Students in a photojournalism class taught by Sarah Knobel, assistant professor of art and art history, also participated in the project this fall. Sarath Novas ’23 chose to photograph a dress that represents her Dominican heritage. Novas says she has sometimes struggled to accept her heritage throughout her life and has tried to get rid of this dress before.
“I am not proud of my heritage because of the burden it carries for many Dominican men and women, the norms and stereotypes that cast people in stereotypes of housewives and abusers,” says Novas. To illustrate rejection of the traditional values and narrow stereotypes, Novas had a Dominican man pose wearing the traditional dress to represent her desire for more diverse representation and individuality within her community.
“This is something that is very untraditional in Dominican culture and is usually met with cruel remarks and being called pajaro (gay),” Novas explains. “My way of living and thinking is very untraditional compared to my parents’ generation, and I will not let that represent me.” Novas’s decision to obscure the model’s face was intentional, inviting viewers to consider their own struggles within their own culture.
As part of the final project in the fall, Roché’s FYP students created a digital time capsule of representative objects and memories from 2020. Many students included their COVID masks. Others included everything from their St. Lawrence acceptance letter to an absentee ballot from the presidential election to a U.S. Air Force uniform.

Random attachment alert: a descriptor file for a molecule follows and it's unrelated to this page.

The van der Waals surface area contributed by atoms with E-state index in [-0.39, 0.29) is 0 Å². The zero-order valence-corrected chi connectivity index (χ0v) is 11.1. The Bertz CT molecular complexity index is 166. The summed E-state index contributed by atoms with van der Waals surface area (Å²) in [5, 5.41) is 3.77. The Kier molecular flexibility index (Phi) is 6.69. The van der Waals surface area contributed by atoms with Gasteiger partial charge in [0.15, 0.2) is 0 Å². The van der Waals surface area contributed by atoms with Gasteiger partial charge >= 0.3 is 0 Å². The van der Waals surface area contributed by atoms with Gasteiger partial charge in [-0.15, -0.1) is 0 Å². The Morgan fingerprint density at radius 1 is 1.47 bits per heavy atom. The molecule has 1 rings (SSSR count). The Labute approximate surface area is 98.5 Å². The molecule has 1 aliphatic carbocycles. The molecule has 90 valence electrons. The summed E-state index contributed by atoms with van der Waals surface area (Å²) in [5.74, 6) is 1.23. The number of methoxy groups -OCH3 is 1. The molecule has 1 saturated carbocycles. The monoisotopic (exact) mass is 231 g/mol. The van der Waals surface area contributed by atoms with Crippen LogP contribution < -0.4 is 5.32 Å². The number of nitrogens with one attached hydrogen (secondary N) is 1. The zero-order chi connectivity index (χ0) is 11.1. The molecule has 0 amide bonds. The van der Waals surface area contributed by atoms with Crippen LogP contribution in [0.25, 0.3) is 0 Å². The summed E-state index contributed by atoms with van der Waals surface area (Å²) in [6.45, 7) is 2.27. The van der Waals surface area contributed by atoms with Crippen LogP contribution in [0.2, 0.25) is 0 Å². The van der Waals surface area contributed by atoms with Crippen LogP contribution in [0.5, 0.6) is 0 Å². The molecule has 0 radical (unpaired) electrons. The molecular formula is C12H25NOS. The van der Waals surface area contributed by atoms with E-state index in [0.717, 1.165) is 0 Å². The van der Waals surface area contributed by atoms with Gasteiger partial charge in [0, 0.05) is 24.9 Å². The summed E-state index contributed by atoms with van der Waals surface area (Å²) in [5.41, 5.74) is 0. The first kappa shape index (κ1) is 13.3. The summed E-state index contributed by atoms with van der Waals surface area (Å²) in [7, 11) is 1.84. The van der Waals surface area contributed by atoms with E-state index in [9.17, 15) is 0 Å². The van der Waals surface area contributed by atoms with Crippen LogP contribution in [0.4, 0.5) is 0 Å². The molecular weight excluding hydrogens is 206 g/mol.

“Listening to the stories and memories of my classmates has been a really nice way to bond,” says Abby Lateer ’24. “It’s easy to get lost in all the stress of everything that’s happened over the past year, but we all need a reminder sometimes that whatever we’re going through, other people are going through the same thing. This project has been that for me.”
Another FYP student, Leslie Herold ’24, says, “This time capsule project has pushed me to think carefully and intentionally, not only about objects that have made a difference to me this year, but also about how unusual 2020 and my first semester at college has been.”
“It’s exciting to reflect on objects that have such personal meaning to me and are so ordinary at the same time,” says Herold, who included two of her St. Lawrence–issued COVID bracelets that students were required to wear in the fall semester.
Roché plans to continue collecting stories across the St. Lawrence community through The Object Project and will provide students the opportunity to learn the next step in how to curate a digital exhibition and convert the collection into digital narratives to archive a snapshot of St. Lawrence’s diverse student body through her spring 2021 Sophomore Seminar.
In a time when the community has been socially distanced due to the pandemic, Roché believes the opportunity to find, celebrate, and share the personal stories across campus is more important than ever.